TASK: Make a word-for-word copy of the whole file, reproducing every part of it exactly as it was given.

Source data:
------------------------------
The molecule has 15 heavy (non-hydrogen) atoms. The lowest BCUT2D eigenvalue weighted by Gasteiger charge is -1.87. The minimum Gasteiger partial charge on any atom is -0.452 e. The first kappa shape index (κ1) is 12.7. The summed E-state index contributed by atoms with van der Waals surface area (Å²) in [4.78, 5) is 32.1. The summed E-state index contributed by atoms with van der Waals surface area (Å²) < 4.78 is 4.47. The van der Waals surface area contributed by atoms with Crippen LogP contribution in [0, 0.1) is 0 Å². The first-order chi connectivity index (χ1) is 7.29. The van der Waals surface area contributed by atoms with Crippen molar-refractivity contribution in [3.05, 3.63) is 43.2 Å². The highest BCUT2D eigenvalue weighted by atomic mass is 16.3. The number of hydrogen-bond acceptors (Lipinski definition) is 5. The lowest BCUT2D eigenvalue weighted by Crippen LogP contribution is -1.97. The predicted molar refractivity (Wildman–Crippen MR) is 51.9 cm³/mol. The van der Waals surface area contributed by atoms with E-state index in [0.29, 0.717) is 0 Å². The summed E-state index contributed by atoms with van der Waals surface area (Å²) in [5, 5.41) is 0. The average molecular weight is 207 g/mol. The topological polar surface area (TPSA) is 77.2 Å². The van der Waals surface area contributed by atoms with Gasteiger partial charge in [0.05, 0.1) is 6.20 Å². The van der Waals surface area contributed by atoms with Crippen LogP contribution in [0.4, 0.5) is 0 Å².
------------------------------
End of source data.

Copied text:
The molecule has 15 heavy (non-hydrogen) atoms. The lowest BCUT2D eigenvalue weighted by Gasteiger charge is -1.87. The minimum Gasteiger partial charge on any atom is -0.452 e. The first kappa shape index (κ1) is 12.7. The summed E-state index contributed by atoms with van der Waals surface area (Å²) in [4.78, 5) is 32.1. The summed E-state index contributed by atoms with van der Waals surface area (Å²) < 4.78 is 4.47. The van der Waals surface area contributed by atoms with Crippen LogP contribution in [0, 0.1) is 0 Å². The first-order chi connectivity index (χ1) is 7.29. The van der Waals surface area contributed by atoms with Crippen molar-refractivity contribution in [3.05, 3.63) is 43.2 Å². The highest BCUT2D eigenvalue weighted by atomic mass is 16.3. The number of hydrogen-bond acceptors (Lipinski definition) is 5. The lowest BCUT2D eigenvalue weighted by Crippen LogP contribution is -1.97. The predicted molar refractivity (Wildman–Crippen MR) is 51.9 cm³/mol. The van der Waals surface area contributed by atoms with E-state index in [0.29, 0.717) is 0 Å². The summed E-state index contributed by atoms with van der Waals surface area (Å²) in [5, 5.41) is 0. The average molecular weight is 207 g/mol. The topological polar surface area (TPSA) is 77.2 Å². The van der Waals surface area contributed by atoms with Gasteiger partial charge in [0.05, 0.1) is 6.20 Å². The van der Waals surface area contributed by atoms with Crippen LogP contribution in [0.4, 0.5) is 0 Å².